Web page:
Pitch value tracker 402 is now considered in greater detail. Pitch value tracker 402 is responsive to the output of pitch value estimator 401 to produce a pitch value estimate for the third previous frame, P*(i-3), and makes this estimate based on P(i-2) and P(i-4). The pitch value P*(i-3) is chosen so as to be consistent from frame to frame.
The first thing checked is a sequence of frames having the form: voiced-unvoiced-voiced, unvoiced-voiced-unvoiced, or voiced-voiced-unvoiced. If the first sequence occurs as is indicated by P(i-4) and P(i-2) being non-zero and P(i-3) is zero, then the final pitch value, P*(i-3), is set equal to the arithmetic average of P(i-4) and P(i-2) by pitch value tracker 402. If the second sequence occurs, then the final pitch value, P*(i-3), is set equal to zero. With respect to the third sequence, the latter pitch tracker is responsive to P(i-4) and P(i-3) being non-zero and P(i-2) being zero to set P*(i-3) to the arithmetic average of P(i-3) and P(i-4), as long as P(i-3) and P(i-4) are close to within the pitch threshold A. Pitch tracker 402 is responsive to
to perform the following operation ##EQU3## if pitch value tracker 402 determines that P(i-3) and P(i-4) do not meet the above condition (that is, they are not close to within the pitch threshold A), then, pitch value tracker 402 sets P*(i-3) equal to the value of P(i-4).
In addition to the previously described operations, pitch value tracker 402 also performs operations designed to smooth the pitch value estimates for certain types of voiced-voiced-voiced frame sequences. Three types of frame sequences occur where these smoothing operations are performed. The first sequence is when the following is true
When the above conditions are true, pitch value tracker 402 performs a smoothing operation by setting ##EQU4## The second set of conditions occurs when
When this second set of conditions is true, pitch value tracker 402 sets ##EQU5## The third and final set of conditions is defined as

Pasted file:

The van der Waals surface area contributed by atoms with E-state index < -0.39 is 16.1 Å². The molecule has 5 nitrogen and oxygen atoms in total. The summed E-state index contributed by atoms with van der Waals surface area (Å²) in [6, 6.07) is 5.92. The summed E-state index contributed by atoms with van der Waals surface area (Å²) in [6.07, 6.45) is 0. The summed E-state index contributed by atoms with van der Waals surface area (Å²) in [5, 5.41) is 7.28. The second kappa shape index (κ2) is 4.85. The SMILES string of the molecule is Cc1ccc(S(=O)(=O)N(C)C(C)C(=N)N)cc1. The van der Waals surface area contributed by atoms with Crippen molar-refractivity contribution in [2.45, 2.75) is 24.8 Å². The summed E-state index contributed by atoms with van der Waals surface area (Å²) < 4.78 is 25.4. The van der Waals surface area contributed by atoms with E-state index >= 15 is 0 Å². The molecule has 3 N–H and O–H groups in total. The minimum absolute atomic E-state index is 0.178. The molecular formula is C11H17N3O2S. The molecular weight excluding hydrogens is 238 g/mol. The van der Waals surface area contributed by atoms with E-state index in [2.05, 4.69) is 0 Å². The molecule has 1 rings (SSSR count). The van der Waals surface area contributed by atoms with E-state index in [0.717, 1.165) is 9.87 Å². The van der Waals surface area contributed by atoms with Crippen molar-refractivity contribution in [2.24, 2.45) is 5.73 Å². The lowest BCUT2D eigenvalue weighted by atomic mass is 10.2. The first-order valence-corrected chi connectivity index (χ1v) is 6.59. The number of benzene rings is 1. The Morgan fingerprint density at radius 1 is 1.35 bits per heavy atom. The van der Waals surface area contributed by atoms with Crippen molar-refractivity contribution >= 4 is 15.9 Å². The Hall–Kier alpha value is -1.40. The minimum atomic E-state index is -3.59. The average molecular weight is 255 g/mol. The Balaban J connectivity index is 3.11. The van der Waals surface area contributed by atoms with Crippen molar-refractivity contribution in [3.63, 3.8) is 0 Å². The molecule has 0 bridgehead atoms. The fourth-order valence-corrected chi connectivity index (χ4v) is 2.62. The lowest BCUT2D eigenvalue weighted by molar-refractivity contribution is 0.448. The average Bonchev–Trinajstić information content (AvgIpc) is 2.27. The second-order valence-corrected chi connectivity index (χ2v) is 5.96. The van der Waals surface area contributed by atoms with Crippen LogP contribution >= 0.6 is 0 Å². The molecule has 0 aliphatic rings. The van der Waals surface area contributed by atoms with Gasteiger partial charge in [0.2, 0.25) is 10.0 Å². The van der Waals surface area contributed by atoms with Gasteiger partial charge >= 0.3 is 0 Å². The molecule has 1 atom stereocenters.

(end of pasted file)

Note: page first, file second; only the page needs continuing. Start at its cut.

For this final set of conditions occur, pitch value tracker 402 sets
FIG. 5 illustrates an implementation of the blocks of FIG. 1 utilizing a digital signal processor that may advantageously be a Texas Instruments' TMS320-20 digital signal processor. The latter processor along with PROM memory 502 and RAM memory 503 implements blocks 102 through 111 of FIG. 1. The program stored in PROM 502 for implementing the aforementioned elements of FIG. 1 is similar to the C source code program detailed in Appendix A. The program of Appendix A is intended for execution on a Digital Equipment Corp.'s VAX 11/780-5 computer system with suitable digital-to-analog and analog-to-digital converter peripherals or a similar system. The pitch detectors 107 through 110 of FIG. 1 are implemented by common code that utilizes separate data storage areas for each pitch detector in RAM 503. The details given of FIG. 1 in FIGS. 2 and 4 are implemented by sets of program instructions stored within PROM 502. Each set of program instructions can be further subdivided into subsets and groups of programmed instructions.
It is to be understood that the above-described embodiment is merely illustrative of the principles of the invention and that other arrangements may be devised by those skilled in the art without departing from the spirit and scope of the invention. ##SPC1##10/690
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|U.S. Classification||704/208, 704/E11.006|
|Oct 3, 1985||AS||Assignment|